Archive for the ‘disinformation’ Category

The “eye candy” effect

September 2, 2007

Fascinating information from the book unSpun:

The Eye Candy Effect: pictures tend to overpower spoken words.

Propagandists know that when words say one thing and pictures say another, it’s the pictures that count.

Drug companies have become particularly adept at showing us smiling faces and flowery pictures while the narrator recites material they hope we won’t notice, such as those lists of unpleasant and even debilitating or dangerous possible side effects.

For example, there was a TV ad for the anti-depressant drug Praxil CR.  In the ad it showed an attractive young woman walking her dog in a park , chatting with friends, smiling, obviously free of depression. Meanwhile, an announcer was saying, “Side effects may include nausea, sweating, sexual side effects, weakness, insomnia, or sleepiness.” Viewers weren’t seeing any of the undesirable possible side effects they were being told about, and as a result, many of them probably weren’t actually hearing the words or taking them into account.

When the words and the pictures differ, what we see tends to override what we hear. It’s just the way human beings are wired.

unSpun finding facts in a world of disinformation by Brooks Jackson and Kathleen Hall Jamieson

Characterizing (U.S.) Democrats and Republicans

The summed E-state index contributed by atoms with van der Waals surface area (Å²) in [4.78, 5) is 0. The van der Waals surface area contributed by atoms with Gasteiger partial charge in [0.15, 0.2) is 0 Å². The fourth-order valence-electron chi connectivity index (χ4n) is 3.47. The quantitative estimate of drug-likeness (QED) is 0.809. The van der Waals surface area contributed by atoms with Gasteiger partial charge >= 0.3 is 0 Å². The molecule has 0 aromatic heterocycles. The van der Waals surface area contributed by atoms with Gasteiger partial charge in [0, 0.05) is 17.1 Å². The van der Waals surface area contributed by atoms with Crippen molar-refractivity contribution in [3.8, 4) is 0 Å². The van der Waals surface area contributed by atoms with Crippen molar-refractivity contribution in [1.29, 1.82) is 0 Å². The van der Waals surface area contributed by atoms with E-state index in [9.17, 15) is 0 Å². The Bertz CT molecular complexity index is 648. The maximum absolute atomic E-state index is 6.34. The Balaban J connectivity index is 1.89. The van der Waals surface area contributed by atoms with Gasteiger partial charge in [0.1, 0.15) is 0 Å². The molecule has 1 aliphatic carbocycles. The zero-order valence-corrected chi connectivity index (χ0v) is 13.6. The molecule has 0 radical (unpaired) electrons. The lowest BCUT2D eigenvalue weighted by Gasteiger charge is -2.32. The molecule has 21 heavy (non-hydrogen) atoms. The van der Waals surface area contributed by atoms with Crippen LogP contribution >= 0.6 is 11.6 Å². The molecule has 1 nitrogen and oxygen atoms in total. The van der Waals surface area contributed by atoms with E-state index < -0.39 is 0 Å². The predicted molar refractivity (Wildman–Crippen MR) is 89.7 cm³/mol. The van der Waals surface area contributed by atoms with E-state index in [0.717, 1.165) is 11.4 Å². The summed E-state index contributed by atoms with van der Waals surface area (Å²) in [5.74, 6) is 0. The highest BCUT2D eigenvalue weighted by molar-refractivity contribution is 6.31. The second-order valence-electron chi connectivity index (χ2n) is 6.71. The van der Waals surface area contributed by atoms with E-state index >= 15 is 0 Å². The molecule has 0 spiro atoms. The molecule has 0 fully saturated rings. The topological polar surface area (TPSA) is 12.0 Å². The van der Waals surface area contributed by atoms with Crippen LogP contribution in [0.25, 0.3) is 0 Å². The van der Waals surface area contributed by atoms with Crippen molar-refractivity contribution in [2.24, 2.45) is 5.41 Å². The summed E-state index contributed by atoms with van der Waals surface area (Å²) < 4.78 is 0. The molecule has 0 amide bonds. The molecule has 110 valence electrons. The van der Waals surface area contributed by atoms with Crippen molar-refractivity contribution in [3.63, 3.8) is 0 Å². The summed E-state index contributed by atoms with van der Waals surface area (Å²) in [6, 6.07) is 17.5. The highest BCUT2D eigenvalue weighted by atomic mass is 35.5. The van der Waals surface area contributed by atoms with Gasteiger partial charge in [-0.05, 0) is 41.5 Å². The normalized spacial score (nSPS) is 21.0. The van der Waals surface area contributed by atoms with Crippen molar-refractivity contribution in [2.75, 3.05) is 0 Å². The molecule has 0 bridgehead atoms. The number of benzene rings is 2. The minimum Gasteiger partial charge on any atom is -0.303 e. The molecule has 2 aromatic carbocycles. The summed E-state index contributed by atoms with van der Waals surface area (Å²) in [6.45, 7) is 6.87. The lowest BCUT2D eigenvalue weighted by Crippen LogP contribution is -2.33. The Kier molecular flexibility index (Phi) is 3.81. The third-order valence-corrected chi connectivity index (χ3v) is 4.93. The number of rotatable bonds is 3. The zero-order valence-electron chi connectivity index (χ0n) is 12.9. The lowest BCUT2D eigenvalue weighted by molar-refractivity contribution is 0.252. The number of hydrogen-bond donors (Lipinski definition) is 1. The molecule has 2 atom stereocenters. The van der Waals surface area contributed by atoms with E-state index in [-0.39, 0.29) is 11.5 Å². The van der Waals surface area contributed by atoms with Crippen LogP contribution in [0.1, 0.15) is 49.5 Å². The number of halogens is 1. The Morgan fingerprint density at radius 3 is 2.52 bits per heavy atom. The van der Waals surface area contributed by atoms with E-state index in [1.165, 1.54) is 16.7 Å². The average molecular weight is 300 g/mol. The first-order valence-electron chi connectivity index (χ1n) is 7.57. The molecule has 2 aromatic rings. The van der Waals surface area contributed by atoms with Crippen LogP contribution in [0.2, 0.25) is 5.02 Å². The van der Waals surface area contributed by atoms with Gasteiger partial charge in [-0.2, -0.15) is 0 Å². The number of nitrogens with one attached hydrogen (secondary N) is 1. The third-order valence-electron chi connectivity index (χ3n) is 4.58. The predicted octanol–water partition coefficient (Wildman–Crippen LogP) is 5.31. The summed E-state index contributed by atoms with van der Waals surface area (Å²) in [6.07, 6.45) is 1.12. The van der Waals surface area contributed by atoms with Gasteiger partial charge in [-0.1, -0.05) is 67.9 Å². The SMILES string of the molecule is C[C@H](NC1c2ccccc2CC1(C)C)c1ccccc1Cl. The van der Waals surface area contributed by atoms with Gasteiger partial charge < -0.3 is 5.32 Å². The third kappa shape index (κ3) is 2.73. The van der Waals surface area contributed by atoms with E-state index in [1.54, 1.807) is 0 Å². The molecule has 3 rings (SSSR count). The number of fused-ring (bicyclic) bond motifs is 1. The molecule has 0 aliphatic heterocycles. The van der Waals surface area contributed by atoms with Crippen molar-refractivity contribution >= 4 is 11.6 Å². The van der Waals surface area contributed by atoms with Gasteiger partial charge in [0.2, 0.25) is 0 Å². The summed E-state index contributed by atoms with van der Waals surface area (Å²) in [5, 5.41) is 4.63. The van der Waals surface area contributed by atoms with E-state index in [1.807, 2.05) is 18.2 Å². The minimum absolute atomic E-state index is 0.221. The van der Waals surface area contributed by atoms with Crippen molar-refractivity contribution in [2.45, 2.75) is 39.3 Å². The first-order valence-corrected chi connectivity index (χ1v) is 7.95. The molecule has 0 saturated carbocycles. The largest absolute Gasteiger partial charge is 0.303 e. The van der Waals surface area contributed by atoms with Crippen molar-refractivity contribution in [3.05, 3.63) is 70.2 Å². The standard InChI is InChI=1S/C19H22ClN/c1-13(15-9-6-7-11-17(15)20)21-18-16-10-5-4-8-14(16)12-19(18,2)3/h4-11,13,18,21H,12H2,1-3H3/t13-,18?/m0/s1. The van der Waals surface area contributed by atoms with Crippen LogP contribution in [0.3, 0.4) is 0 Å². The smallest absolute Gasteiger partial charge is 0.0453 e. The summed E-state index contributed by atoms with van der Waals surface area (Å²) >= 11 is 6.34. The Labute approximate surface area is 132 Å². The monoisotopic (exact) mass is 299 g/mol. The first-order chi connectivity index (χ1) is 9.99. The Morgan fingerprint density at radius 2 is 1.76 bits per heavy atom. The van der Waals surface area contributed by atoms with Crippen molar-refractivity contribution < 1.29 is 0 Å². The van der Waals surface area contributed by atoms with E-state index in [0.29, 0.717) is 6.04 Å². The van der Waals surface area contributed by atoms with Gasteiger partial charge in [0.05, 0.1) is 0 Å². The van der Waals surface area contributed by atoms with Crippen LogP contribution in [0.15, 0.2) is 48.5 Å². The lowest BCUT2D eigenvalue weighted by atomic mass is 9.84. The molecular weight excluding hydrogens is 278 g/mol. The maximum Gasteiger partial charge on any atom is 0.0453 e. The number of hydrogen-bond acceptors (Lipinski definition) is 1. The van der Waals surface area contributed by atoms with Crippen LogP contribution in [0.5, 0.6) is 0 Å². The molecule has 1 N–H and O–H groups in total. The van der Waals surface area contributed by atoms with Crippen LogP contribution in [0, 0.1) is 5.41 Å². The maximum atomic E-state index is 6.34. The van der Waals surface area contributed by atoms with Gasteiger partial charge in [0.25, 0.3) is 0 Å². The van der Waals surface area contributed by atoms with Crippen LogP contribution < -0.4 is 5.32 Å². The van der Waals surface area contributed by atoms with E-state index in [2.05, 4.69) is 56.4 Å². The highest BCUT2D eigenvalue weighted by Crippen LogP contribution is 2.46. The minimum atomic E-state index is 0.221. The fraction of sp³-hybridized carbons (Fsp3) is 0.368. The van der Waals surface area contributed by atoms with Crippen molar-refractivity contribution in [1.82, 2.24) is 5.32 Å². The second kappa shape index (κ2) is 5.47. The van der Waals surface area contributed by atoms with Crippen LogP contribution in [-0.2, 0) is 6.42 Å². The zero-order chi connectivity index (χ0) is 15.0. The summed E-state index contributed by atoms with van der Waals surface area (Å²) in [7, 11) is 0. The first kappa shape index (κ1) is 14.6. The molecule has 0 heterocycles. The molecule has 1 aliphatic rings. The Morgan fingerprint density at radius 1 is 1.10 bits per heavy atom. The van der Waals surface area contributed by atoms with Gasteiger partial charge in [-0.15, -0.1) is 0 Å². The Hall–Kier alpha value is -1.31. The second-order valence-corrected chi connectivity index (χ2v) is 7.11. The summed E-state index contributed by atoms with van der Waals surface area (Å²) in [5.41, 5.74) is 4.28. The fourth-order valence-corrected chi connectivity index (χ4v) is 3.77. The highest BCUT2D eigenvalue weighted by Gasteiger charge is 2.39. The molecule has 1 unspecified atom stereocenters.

August 29, 2007

“Democrats promise social programs without mentioning future costs to taxpayers, while Republicans promise reduced taxes but are vague about future deficits or program cuts.”

unSpun, finding facts in a world of disinformation by Brooks Jackson and Kathleen Hall Jamieson

Be wary of “dangling comparatives”

August 28, 2007

“Larger, Better, Faster, Better-Tasting.  Advertisers frequently employ such terms in an effort to make their product stand out from the crowd.  In a recent ad, makers of New Ban Intensely Fresh Formula deodorant claimed it ‘keeps you fresher longer.’   One might be forgiven for thinking they meant it keeps you fresher, longer than the competition.  But, as a competitor complained to the Better Business Bureau’s National Advertising Division, they meant fresher than Ban’s old formulation. ”

“A dangling comparative occurs when any term meant to compare two things — a word such as ‘higher,’ ‘better,’ faster,’ ‘more’ — is left dangling without stating what’s being compared.”

“When you hear a dangling comparative term such as ‘more’ or ‘higher,’ always ask, ‘Compared to what?’  The answer may surprise you — and keep you from being fooled.”

unSpun, finding facts in a world of disinformation by Brooks Jackson and Kathleen Hall Jamieson